PBL database aids educators
BY A. KRISTINA RODRIGUEZ
Concerned with the way undergraduate
students were learning, a group of university staff and faculty
joined to envision an innovative and provocative learning methodology.
George Watson, a professor of physics
and astronomy, said this vision resulted in the Problem-Based Learning
Clearinghouse that was officially launched March 9.
Watson, managing editor of the PBL
Clearinghouse, said the PBL endeavor is an online database of problems
and articles established for educators to incorporate real-world
scenarios in the classroom.
The university model of problem-based
learning may be the first of it kind to exist, he said.
"To our knowledge, this is the first
attempt to make PBL problems available to educators in the undergraduate
setting in an electronic format," he said.
Barbara Duch, associate director of
the Mathematics and Science Education Resource Center and founder
of the PBL Clearinghouse project, said university professors wanted
and needed someone to provide quality real-world problems for professors
and students to use as tools for development.
In the past, Duch said, problem-based
learning questions and resources were not easily accessible because
they were created by professors instead of a specialized team.
"I thought if there was an electronic
clearinghouse of materials and problems, it would lower the barrier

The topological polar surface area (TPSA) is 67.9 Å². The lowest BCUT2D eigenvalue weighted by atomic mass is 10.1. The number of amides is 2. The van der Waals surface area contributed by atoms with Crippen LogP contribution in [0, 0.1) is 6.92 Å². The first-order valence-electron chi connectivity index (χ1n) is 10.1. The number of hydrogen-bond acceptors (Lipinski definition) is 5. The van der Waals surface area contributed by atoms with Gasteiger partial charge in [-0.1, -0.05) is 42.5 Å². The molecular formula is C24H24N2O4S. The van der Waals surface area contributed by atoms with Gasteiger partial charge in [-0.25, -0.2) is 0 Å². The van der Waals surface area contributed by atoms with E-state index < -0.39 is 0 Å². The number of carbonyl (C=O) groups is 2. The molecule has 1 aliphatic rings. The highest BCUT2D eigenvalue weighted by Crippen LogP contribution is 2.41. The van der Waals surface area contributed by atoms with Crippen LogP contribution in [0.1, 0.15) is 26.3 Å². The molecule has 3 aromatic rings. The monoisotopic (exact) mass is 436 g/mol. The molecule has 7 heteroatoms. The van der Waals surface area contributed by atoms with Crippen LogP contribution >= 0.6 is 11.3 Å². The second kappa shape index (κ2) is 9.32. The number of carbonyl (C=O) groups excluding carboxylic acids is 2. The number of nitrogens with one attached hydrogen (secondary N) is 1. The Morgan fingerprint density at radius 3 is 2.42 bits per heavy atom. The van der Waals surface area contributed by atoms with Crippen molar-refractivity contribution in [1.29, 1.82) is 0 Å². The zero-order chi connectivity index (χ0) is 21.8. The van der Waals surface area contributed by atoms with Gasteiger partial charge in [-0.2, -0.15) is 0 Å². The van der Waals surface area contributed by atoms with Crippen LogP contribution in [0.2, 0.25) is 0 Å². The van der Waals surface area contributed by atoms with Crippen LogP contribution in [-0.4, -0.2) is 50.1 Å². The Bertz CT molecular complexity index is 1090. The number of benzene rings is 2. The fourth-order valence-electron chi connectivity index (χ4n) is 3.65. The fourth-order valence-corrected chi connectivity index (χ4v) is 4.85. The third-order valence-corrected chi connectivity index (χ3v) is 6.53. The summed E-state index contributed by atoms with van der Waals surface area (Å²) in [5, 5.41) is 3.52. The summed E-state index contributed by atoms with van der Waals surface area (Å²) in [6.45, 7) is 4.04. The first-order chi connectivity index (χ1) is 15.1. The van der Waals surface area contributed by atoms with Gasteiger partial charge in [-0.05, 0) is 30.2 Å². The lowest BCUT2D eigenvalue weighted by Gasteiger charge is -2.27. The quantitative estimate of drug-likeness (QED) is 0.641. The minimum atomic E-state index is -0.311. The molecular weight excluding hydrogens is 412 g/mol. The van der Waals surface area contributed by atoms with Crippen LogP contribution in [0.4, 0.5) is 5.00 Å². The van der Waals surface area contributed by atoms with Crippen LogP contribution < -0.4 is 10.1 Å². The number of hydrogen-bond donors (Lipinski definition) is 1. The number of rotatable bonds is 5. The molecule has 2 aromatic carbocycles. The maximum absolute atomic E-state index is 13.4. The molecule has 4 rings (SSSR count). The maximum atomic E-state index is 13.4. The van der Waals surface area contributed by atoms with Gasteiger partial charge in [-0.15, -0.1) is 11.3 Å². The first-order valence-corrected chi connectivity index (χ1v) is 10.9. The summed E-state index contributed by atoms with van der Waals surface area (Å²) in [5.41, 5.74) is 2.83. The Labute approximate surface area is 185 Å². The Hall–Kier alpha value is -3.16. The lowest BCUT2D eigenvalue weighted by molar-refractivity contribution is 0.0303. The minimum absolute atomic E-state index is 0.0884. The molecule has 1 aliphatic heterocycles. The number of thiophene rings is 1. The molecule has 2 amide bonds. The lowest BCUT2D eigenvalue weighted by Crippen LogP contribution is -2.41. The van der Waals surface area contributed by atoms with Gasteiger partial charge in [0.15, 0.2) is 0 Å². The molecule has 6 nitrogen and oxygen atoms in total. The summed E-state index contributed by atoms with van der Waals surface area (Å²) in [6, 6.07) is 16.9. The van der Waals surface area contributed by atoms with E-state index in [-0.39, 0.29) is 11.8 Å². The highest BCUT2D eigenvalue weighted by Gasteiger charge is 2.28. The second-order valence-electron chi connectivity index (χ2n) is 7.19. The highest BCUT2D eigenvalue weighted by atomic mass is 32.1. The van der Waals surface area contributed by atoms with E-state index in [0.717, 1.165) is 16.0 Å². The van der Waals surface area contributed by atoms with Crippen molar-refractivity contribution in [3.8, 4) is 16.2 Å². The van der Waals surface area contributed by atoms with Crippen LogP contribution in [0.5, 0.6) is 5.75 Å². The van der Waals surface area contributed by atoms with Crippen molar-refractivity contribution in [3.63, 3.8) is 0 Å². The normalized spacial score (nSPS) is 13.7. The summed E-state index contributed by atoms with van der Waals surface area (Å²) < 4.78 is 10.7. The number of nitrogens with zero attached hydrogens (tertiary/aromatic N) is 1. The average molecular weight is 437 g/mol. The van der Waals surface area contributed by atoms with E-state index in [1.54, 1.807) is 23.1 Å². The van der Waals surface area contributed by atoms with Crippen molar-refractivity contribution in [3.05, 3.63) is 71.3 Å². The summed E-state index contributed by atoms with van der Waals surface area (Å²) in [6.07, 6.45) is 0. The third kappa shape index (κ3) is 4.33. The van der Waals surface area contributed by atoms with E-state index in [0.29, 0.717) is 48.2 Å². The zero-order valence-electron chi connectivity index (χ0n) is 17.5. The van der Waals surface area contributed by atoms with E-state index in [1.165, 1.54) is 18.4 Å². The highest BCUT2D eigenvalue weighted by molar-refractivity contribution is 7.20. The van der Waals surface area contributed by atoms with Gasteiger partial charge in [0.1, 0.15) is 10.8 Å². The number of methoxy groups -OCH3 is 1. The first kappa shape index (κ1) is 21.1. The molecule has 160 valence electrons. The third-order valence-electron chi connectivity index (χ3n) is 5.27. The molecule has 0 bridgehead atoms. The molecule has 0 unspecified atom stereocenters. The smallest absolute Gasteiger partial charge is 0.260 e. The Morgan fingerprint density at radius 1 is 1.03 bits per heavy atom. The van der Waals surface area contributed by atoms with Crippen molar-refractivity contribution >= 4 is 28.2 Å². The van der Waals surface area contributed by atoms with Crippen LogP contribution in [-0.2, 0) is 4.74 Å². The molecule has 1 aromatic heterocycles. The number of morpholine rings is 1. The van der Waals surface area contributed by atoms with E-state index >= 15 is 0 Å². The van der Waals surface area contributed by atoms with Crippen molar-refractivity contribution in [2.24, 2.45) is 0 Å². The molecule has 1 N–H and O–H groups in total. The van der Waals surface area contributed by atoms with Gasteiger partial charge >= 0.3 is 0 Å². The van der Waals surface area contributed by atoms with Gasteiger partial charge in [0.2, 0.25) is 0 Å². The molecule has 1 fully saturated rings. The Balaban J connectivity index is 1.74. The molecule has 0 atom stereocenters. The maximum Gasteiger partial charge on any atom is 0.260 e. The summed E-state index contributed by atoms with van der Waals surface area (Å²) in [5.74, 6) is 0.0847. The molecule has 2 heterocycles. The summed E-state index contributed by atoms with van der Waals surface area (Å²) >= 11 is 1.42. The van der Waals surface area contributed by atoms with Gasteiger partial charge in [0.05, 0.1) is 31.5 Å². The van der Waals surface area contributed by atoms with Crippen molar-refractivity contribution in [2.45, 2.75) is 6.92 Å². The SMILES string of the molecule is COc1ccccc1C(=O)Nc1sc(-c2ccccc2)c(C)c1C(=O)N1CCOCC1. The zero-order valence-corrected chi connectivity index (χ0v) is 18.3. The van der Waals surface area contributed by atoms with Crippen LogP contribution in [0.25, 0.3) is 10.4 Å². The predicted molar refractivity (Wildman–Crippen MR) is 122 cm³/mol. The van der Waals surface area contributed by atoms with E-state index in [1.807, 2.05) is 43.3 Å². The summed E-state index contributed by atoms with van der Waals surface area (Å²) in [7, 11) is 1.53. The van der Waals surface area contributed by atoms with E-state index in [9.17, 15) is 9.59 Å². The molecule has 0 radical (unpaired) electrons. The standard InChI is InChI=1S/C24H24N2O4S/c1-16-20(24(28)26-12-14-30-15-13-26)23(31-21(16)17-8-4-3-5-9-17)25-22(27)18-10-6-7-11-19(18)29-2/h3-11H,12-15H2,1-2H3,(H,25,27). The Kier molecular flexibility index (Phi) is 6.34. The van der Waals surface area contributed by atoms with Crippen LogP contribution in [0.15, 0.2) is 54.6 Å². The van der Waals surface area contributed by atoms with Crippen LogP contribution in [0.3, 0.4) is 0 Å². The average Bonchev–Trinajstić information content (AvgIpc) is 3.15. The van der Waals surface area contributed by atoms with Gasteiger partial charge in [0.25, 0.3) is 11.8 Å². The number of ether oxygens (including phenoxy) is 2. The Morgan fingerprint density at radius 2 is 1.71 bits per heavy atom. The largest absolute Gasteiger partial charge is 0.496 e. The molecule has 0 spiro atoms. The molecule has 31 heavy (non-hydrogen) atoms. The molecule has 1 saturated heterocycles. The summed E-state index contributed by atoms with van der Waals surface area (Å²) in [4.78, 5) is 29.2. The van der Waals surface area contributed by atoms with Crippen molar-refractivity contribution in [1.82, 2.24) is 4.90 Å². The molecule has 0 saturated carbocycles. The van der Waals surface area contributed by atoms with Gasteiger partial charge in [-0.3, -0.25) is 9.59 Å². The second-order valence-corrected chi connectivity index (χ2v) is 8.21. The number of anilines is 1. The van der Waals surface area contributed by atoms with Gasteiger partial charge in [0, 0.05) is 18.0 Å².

for some faculty who want to use this active learning technique,"
Watson said the active PBL model helps
educators adopt inventive ways of teaching difficult concepts and
theories that sometimes seem convoluted or unnecessary to students.
The framework, similar to case studies
used in medical and law schools, he said, invites students to apply
abstractions to more practical situations by forcing them to think
critically and work with others to discover solutions to real-world
Consequently, he said, the concrete
problem-based learning model offers a more productive academic experience
as students identify the learning issues and actively and cooperatively
According to the PBL Web site, more
than 3,000 students to date at the university from various academic
disciplines have participated in courses with problem-based learning.
Bobby Gempesaw, vice provost of Academic
Programs and Planning, said the university is supportive of problem-based
learning as an approach in improving student learning and the scholarship
"We have developed an excellent international
reputation not only in the use of PBL, but also in the faculty-led
efforts that made it happen," he said.
Presently, Watson said, the PBL Clearinghouse
is only published online for the purposes of expediency and money
and to employ the extensive technological infrastructure the university
"With the electronic format, we plan
to revise and update problems as needed to modernize the context
of the problem, and to keep it relevant and engaging for the professors
and students who are working with the problems," he said.
The PBL Clearinghouse is funded by
the university, the Pew Charitable Trusts and the Unidel Foundation.